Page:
Have you ever knit or crocheted with a multi-colored yarn and been surprised to find the colors forming patterns as you work? This is due to the regular, repeating color sequence with which most multi-colored yarns are dyed or printed.
Sometimes this patterning can have unfortunate results (a big yellow blob on one side of a sweater, for instance). But you can harness these repeats to create intricate looking patterns with very little effort.
Planned pooling, or intentional pooling, is the technique of using the repeating color sequence of your yarn to make geometric patterns in your knitting or crochet. A quick search on Ravelry or Pinterest will show you dozens of eye popping projects using planned pooling.
We love a simple two-color yarn, like Everyday® Go Team, as a first planned pooling project. With fewer colors, the pooling patterns shows up faster, and it's easier to predict the look of your finished project. For our sample, we used Everyday® Go Team in color ED300-14 Blue Friday.
The first thing you'll need to know for a planned pooling project is how many stitches you'll get with each stretch of color. So make a little swatch using the stitch pattern you intend to use for your project. For our sample, I used basic single crochet. With a size I-9 hook, I got 14 stitches with the navy blue and 14 stitches with the green. This pattern repeated pretty consistently. So my color pattern repeat is 28 single crochets.
To produce an argyle-style pattern of diagonal bands intersecting to form diamonds, you need your row length to be 1 stitch longer or 1 stitch shorter than your color pattern repeat. I chose to work with 27 stitches in each row for my sample. At my gauge of 14 scs = 4", that made my piece just under 8" wide, or just about perfect for a scarf. Two balls of Everyday® Go Team will make a generous scarf; add a third ball for a lush fringe at each end.
If you want to play more with planned pooling, take a minute to check out www.plannedpooling.com. This is a brilliant little interactive calculator you can use to help predict the appearance of your color pattern. You enter the colors of your yarn, how many stitches in each color, and how many stitches in your row. The app shows you a picture of how the colors will align! Here is how it looked for my Everyday® Go Team sample.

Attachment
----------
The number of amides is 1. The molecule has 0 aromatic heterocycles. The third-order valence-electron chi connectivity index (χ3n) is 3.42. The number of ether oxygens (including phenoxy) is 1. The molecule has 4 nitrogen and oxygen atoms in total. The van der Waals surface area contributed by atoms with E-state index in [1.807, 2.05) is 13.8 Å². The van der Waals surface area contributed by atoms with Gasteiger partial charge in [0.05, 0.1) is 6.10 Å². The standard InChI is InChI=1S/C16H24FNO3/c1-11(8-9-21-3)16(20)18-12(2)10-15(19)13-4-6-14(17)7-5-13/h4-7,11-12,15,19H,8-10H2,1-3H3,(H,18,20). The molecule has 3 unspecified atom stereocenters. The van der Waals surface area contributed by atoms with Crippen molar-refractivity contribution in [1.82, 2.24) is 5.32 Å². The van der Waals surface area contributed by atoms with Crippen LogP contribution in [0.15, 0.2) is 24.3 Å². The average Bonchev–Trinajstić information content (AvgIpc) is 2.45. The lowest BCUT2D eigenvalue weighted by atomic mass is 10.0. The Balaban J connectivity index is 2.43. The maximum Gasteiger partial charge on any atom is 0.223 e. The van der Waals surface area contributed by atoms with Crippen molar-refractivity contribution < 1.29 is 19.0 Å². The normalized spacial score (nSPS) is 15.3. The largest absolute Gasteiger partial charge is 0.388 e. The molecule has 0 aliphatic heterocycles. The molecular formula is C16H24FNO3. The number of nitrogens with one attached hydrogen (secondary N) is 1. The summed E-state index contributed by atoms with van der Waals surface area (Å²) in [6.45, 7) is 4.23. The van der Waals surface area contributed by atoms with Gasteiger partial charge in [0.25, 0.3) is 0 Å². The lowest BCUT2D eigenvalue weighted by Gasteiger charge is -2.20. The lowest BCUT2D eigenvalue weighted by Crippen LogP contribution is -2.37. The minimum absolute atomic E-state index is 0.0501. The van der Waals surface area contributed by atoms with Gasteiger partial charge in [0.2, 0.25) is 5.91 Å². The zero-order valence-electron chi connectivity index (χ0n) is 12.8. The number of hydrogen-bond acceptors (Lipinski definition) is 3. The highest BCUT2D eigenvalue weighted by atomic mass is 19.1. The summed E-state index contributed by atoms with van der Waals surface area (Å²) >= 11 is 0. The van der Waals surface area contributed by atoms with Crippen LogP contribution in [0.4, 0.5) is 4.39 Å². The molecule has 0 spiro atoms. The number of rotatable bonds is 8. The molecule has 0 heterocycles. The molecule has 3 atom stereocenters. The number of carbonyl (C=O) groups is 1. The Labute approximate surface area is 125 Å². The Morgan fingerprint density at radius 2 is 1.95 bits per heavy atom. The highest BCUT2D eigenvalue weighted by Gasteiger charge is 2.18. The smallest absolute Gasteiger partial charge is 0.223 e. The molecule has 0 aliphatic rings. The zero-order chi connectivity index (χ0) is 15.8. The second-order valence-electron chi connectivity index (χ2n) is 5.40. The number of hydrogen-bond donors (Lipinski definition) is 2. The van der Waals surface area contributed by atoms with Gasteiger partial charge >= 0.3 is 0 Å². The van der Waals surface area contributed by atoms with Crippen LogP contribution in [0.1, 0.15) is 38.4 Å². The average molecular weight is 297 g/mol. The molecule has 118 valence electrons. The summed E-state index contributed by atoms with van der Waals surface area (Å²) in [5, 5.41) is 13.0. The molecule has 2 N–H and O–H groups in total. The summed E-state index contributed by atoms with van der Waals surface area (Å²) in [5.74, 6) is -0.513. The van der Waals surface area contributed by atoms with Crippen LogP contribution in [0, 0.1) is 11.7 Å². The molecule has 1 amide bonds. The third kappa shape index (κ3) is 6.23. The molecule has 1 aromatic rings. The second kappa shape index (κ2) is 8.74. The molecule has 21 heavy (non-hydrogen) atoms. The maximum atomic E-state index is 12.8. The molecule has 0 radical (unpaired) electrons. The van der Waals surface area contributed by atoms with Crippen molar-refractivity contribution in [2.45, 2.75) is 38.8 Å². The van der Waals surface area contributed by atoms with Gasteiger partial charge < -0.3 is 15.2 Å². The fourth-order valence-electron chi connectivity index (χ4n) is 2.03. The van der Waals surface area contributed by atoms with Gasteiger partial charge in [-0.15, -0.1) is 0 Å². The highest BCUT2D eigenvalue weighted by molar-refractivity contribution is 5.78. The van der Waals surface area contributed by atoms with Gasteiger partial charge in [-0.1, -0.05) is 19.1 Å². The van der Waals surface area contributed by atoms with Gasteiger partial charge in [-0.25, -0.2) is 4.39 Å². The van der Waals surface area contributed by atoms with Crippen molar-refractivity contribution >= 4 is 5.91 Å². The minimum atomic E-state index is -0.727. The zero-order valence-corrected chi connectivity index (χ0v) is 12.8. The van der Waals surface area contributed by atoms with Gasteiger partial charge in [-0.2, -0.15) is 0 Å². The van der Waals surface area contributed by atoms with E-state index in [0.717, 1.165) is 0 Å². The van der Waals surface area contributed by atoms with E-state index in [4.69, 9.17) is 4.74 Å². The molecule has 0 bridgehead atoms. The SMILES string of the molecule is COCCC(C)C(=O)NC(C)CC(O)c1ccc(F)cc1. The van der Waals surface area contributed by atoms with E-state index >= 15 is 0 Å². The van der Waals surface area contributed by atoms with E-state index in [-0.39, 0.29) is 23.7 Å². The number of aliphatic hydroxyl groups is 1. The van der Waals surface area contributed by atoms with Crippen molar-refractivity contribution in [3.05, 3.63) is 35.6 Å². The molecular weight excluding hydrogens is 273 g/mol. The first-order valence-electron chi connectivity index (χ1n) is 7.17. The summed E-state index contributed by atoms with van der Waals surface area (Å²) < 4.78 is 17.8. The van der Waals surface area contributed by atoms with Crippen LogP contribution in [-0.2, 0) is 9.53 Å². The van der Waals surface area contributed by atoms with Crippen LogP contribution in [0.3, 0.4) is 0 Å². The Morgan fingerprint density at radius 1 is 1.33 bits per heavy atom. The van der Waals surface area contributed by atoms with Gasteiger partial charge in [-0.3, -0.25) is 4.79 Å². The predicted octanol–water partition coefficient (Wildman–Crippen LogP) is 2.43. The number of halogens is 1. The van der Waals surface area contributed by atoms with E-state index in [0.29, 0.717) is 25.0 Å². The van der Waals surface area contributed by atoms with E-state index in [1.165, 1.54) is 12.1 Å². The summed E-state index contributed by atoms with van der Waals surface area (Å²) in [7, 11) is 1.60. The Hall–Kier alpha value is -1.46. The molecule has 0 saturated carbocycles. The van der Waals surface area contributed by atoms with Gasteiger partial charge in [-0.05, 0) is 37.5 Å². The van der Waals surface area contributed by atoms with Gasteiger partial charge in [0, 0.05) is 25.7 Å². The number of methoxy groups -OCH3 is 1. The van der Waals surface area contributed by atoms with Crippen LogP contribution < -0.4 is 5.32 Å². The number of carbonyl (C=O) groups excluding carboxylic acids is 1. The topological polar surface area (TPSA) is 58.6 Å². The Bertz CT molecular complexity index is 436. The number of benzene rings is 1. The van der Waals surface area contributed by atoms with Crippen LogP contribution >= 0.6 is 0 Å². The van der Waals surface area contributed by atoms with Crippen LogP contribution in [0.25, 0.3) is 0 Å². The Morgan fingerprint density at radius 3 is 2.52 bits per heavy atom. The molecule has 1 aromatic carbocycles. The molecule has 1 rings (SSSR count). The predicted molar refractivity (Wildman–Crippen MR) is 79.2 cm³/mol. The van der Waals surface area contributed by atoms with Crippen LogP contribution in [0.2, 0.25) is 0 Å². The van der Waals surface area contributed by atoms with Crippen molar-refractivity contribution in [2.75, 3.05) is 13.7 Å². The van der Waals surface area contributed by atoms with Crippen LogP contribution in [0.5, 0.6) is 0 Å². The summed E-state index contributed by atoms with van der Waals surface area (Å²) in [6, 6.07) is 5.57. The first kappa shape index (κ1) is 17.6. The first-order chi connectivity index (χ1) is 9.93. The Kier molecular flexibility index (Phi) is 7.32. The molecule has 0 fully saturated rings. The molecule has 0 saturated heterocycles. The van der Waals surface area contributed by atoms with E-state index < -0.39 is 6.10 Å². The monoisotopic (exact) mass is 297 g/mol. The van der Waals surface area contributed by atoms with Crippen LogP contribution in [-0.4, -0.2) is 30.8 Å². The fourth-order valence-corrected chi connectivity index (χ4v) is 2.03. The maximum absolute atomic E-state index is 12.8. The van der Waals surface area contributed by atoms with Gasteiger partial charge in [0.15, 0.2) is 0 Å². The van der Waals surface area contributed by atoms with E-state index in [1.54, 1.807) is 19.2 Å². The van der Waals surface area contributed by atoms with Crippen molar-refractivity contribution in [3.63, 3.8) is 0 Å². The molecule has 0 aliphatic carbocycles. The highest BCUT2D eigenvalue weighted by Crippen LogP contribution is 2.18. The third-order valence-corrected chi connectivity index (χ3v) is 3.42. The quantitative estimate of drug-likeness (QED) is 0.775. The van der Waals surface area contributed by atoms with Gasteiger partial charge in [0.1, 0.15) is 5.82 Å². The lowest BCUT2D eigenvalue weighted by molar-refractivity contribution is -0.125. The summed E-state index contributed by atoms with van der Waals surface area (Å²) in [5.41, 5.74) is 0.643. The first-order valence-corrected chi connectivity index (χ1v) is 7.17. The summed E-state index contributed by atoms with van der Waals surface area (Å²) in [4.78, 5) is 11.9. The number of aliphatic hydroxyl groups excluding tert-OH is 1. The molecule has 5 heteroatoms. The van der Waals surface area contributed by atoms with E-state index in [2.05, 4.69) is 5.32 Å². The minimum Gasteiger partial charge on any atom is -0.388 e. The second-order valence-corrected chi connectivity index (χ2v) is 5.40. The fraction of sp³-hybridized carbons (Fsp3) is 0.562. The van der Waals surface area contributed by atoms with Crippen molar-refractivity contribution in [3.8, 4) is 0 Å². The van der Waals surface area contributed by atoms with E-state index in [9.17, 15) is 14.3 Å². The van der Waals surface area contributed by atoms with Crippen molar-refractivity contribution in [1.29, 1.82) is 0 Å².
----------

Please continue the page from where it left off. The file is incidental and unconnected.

Add more colors to match your yarn. Change the stitches per row to see how that changes the color patterning. Fair warning - this is an endlessly fascinating rabbit hole. Be sure you've turned the stove off before you start exploring on this webpage.
There are a couple of keys to success with planned pooling:
1) Consistent gauge - The alignment of the colors depends on your always getting the same number of stitches in each repeat of the color sequence. Small changes in the tension of your work can accumulate over the width of a row to completely change the way the colors line up. You can see in my sample where the diagonal bar of navy blue wobbles at it travels from lower left to upper right. That's because my tension changed when I put down the project and then picked it up again. Practice working at a consistent gauge to make your planned pooling look great.
2) Consistent number of stitches in each row - Planned pooling works best for pieces which are essentially rectangular. If you are shaping a garment with increases or decreases, you'll be changing the number of stitches in a row, which will change the way the colors stack.
3) Consistent color repeat in the yarn - If there is any interruption in the regular color repeat of your yarn, it will disrupt your planned pooling pattern. If you come across a knot in your ball (not ideal, but it happens), cut out the knot. Go back to the last color change and rejoin the yarn to continue the color sequence without interruption.
Have fun experimenting with planned pooling. We think you'll find it really satisfying to take control of your knitting or crochet and get the results you want with your yarn. And send us a photo! We love seeing what you make.